Tips on navigating work as an Asian person in a White-dominated environment.

Work is hard. Discrimination is harder.

There have been lots of talks recently about racism against minority communities in the West. This conversation has now started to come up in the workplace. So I'd like to share a few things I learned working as a queer Southeast Asian person in an environment dominated by White cishet male individuals.


When I first moved to Sydney, I lived at A$1000 per month (for comparison, min. living wage in Australia is ~A$3000 a month). I'm in a good place now (almost a decade later) because I spend most of my time working, along with some luck and lots of privileges. My "success" is an exception, not the norm. Most of my Viet peers went home after studying except for those who found their people here like myself.

As immigrants, it costs us money and time to move to another country, hoping for a better life. As People of Colour, we don't get the same access and opportunities as our White peers. As Asians, our struggles are less violent than Bla(c)k people. Our challenges are subtler, namely the so-called "bamboo ceiling", tokenism and the "model minority" stereotype. We don't like talking about these issues because it means more work we need to do (on top of everything else). We don't want to think about how people may be exploiting us.


I'm not gonna talk about these challenges in-depth today or their causes, but here are some tips that may help other POC ex-pats navigate work and career development in a White country.

  • Learn about the market you're in. And then learn how to sell yourself and your work to that market. People look for people who can do the work they need to be done for them. Find out what that work is and how you can be of help with the skills you have. If you don't have to skills, learn them.

  • Find your people: personally AND professionally. Recruiters, work allies, and work friends are important. This is not about networking, but having someone else (especially a White person) who believes in you and advocates for you and your work will give you access to opportunities you may not be accepted or introduced to otherwise.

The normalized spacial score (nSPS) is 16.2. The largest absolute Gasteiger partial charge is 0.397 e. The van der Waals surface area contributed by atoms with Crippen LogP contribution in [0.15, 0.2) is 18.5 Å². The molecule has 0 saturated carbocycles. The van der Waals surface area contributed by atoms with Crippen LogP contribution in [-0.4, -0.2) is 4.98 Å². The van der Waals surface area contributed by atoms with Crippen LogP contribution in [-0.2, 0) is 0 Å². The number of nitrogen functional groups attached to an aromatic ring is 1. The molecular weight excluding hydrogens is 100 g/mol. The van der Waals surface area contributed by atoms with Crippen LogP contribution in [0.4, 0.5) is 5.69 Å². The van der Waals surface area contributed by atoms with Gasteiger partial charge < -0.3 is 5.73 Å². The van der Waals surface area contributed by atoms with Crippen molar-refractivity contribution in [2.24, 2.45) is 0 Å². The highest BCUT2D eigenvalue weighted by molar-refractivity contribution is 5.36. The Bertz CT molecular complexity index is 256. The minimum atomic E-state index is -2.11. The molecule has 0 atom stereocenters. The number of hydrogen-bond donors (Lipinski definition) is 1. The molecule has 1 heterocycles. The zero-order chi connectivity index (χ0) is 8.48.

• Learn to advocate for yourself (without being a jerk). Call out injustice when you see it. Sometimes it's just a feeling that something is wrong, but thinking about it critically is, well, critical.

  • Improve your communication skills. Being influent in a different language that is not your mother tongue is hard, but it is what it is. If you can't communicate your ideas, you won't be able to move far.

  • Stop. Over. Explain. Yourself. Overexplaining is a trauma response due to the stigma and stereotype imposed on us as marginalised people. Learn to explain just enough and only when needed.

  • Learn how to set healthy working boundaries. White cishet folks loooove to ask for another favour, and another, and another, especially from a marginalised person. This leads to free labour. Learn to say no (especially if you're a freelancer).

  • Continue to educate yourself not just about your craft but also the place you live, its history, its politics and how all of those things affect your life personally, so you can fight against bigotry and/or avoid becoming oppressive to other less fortunate people.

  • If all fails, leave the job that makes you miserable (Maybe not during a pandemic without another job lined up, though. And yes, I did that).


In Vietnamese culture, we tell ourselves to be "an phận", which roughly means "be okay with your fate". I argue differently. Sometimes we're not getting what we want not because of fate, but because someone else is doing harm to us, however subtle. Some of the things I mentioned may go against what we were taught growing up as Asians, and we'll meet with push-backs from those who want to continue to exploit us. But is our silence worth it? And at what costs? It's high time we stopped hiding our brilliance, started leading, getting noticed and taking more space in the world.

In saying that, if you want to be "an phận", that's fine by me, as long as you're happy with the choices you make. I, on the other hand, will continue to chase my ridiculous dreams. 🕺